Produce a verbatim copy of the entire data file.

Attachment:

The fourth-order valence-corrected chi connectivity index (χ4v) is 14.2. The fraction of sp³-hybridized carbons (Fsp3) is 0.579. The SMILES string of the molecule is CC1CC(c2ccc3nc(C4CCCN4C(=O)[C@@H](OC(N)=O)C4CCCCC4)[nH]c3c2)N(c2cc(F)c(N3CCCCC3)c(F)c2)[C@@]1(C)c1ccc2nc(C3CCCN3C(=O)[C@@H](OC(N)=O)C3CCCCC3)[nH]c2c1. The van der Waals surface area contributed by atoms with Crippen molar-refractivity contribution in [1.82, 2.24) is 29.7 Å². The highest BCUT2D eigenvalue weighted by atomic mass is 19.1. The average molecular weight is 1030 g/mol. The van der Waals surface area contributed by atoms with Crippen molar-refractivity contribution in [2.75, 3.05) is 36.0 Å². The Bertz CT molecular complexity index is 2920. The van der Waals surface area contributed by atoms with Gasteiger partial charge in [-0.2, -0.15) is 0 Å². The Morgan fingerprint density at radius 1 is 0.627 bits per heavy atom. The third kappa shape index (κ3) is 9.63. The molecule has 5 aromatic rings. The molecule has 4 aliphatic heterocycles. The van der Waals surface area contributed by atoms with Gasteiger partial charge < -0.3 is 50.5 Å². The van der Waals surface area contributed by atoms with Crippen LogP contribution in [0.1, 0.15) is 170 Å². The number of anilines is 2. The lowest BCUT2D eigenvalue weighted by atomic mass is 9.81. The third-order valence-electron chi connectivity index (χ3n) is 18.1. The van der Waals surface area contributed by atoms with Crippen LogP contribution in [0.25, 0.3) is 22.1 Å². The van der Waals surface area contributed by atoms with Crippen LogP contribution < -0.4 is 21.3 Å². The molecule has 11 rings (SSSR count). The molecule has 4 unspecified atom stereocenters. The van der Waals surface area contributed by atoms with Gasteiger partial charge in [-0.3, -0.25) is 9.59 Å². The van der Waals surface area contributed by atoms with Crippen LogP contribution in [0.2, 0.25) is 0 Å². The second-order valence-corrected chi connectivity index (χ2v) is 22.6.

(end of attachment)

The fourth-order valence-corrected chi connectivity index (χ4v) is 14.2. The fraction of sp³-hybridized carbons (Fsp3) is 0.579. The SMILES string of the molecule is CC1CC(c2ccc3nc(C4CCCN4C(=O)[C@@H](OC(N)=O)C4CCCCC4)[nH]c3c2)N(c2cc(F)c(N3CCCCC3)c(F)c2)[C@@]1(C)c1ccc2nc(C3CCCN3C(=O)[C@@H](OC(N)=O)C3CCCCC3)[nH]c2c1. The van der Waals surface area contributed by atoms with Crippen molar-refractivity contribution in [1.82, 2.24) is 29.7 Å². The highest BCUT2D eigenvalue weighted by atomic mass is 19.1. The average molecular weight is 1030 g/mol. The van der Waals surface area contributed by atoms with Crippen molar-refractivity contribution in [2.75, 3.05) is 36.0 Å². The Bertz CT molecular complexity index is 2920. The van der Waals surface area contributed by atoms with Gasteiger partial charge in [-0.2, -0.15) is 0 Å². The Morgan fingerprint density at radius 1 is 0.627 bits per heavy atom. The third kappa shape index (κ3) is 9.63. The molecule has 5 aromatic rings. The molecule has 4 aliphatic heterocycles. The van der Waals surface area contributed by atoms with Gasteiger partial charge < -0.3 is 50.5 Å². The van der Waals surface area contributed by atoms with Crippen LogP contribution in [0.1, 0.15) is 170 Å². The number of anilines is 2. The lowest BCUT2D eigenvalue weighted by atomic mass is 9.81. The third-order valence-electron chi connectivity index (χ3n) is 18.1. The van der Waals surface area contributed by atoms with Crippen LogP contribution in [0.25, 0.3) is 22.1 Å². The van der Waals surface area contributed by atoms with Crippen LogP contribution < -0.4 is 21.3 Å². The molecule has 11 rings (SSSR count). The molecule has 4 unspecified atom stereocenters. The van der Waals surface area contributed by atoms with Gasteiger partial charge in [-0.3, -0.25) is 9.59 Å². The van der Waals surface area contributed by atoms with Crippen LogP contribution in [0.2, 0.25) is 0 Å². The second-order valence-corrected chi connectivity index (χ2v) is 22.6.